116 3rd St SE
Cedar Rapids, Iowa 52401
Child care in Iowa is costly and scarce, longtime problems only worsened by the pandemic. It’s a crisis that’s costing Iowa nearly $1 billion annually in employee absences, turnover and lost tax revenues, according to a task force appointed by Gov. Kim Reynolds.
So it’s good news that $200 million in federal pandemic aid will be distributed as grants to child care facilities that took an economic hit as COVID-19 spread across Iowa. Reynolds announced that the state also will make $10 million in grants available build new facilities or expand existing ones.
Among 15 recommendations from the task force, Reynolds said Iowa will implement a shared services system allowing day care providers to pool business functions, such as purchasing, to cut costs. Providers who “go above and beyond” will receive state recognition.
These moves represent a welcome step forward in addressing the crisis. The task force found that Iowa leads the nation in the percentage households where all parents work. Nearly a quarter of Iowans live in a “child care desert,” an area with a critical shortage of providers. In rural Iowa, 35 percent of Iowans live in child care deserts.
Child care costs Iowans, on average, more than $1,000 per month, topping housing costs for many families.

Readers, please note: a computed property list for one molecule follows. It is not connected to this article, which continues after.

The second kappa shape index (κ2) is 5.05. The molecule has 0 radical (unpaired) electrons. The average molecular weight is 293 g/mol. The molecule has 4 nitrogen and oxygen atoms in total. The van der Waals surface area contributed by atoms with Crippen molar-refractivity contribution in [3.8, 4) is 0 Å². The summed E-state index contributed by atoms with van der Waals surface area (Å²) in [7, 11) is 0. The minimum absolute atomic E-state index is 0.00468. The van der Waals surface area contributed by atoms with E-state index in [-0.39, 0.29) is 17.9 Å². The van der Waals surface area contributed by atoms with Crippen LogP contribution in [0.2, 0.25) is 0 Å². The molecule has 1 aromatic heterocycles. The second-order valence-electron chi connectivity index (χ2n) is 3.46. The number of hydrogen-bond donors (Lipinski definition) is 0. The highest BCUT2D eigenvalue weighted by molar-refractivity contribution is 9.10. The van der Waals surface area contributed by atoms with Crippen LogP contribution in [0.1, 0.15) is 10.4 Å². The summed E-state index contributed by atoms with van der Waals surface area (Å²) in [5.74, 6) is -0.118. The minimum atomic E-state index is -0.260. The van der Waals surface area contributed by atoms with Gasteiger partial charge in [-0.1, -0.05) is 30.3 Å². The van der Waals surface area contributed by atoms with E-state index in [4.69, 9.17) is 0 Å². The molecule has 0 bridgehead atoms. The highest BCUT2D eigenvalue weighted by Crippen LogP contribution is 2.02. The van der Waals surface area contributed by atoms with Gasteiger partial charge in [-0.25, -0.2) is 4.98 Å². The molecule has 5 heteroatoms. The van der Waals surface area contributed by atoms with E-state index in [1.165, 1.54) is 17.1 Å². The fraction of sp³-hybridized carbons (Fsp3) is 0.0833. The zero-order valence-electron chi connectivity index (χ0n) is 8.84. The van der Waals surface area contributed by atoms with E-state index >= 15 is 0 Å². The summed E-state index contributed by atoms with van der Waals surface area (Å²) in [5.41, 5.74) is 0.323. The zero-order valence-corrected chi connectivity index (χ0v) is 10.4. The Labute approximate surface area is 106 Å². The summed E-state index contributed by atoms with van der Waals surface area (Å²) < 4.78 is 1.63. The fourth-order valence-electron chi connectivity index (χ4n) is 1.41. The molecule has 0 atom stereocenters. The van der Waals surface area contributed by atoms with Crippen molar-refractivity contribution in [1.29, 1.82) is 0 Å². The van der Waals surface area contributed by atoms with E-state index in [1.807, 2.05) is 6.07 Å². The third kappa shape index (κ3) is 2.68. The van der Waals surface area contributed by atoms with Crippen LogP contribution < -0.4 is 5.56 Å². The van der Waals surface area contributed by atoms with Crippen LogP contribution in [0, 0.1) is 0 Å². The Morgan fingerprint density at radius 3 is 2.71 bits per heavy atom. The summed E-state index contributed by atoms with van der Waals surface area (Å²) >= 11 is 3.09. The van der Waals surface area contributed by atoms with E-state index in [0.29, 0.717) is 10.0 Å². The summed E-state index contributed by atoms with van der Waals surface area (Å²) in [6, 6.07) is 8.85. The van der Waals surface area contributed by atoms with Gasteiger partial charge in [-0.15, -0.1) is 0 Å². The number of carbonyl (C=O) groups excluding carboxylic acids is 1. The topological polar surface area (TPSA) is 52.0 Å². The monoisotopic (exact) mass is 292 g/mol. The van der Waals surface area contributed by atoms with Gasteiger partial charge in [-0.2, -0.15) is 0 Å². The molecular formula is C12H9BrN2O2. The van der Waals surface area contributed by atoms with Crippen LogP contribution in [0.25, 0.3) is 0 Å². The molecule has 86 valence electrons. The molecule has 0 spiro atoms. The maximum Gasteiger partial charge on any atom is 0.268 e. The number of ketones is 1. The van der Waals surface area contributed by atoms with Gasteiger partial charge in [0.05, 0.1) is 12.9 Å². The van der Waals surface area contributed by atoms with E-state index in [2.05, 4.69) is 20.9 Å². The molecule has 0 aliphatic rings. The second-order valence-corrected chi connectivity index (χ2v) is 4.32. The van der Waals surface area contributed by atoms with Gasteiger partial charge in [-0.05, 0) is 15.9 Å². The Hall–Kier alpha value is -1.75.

“We’re going to support working families, fill in the gaps in Iowa’s child care system, and do everything that we can to unleash our state’s incredible workforce,” Reynolds said while announcing distribution of grant funding last week.
But her announcement and the task force’s recommendations don’t directly address another big problem contributing to the child care crisis. Pay for child care workers is low. The median salary is $22,260 annually, or $10.70 per hour. Given the responsibility they bear for caring for our children, those wages are shamefully inadequate. High turnover and worker shortages plague the industry.
State recognition is great. But a decent paycheck would be better.
And although Democrats in Congress provided child care aid, they have not delivered on requiring paid family leave. The lack of paid leave puts more pressure on working families to find child care.
We also call on the governor to periodically report on the progress being made thanks to grant dollars and other changes. We’ve seen task forces and grants come and go over the years. But Iowans caught up in the crisis deserve to know if the governor truly is following through on her pledge to do everything she can.
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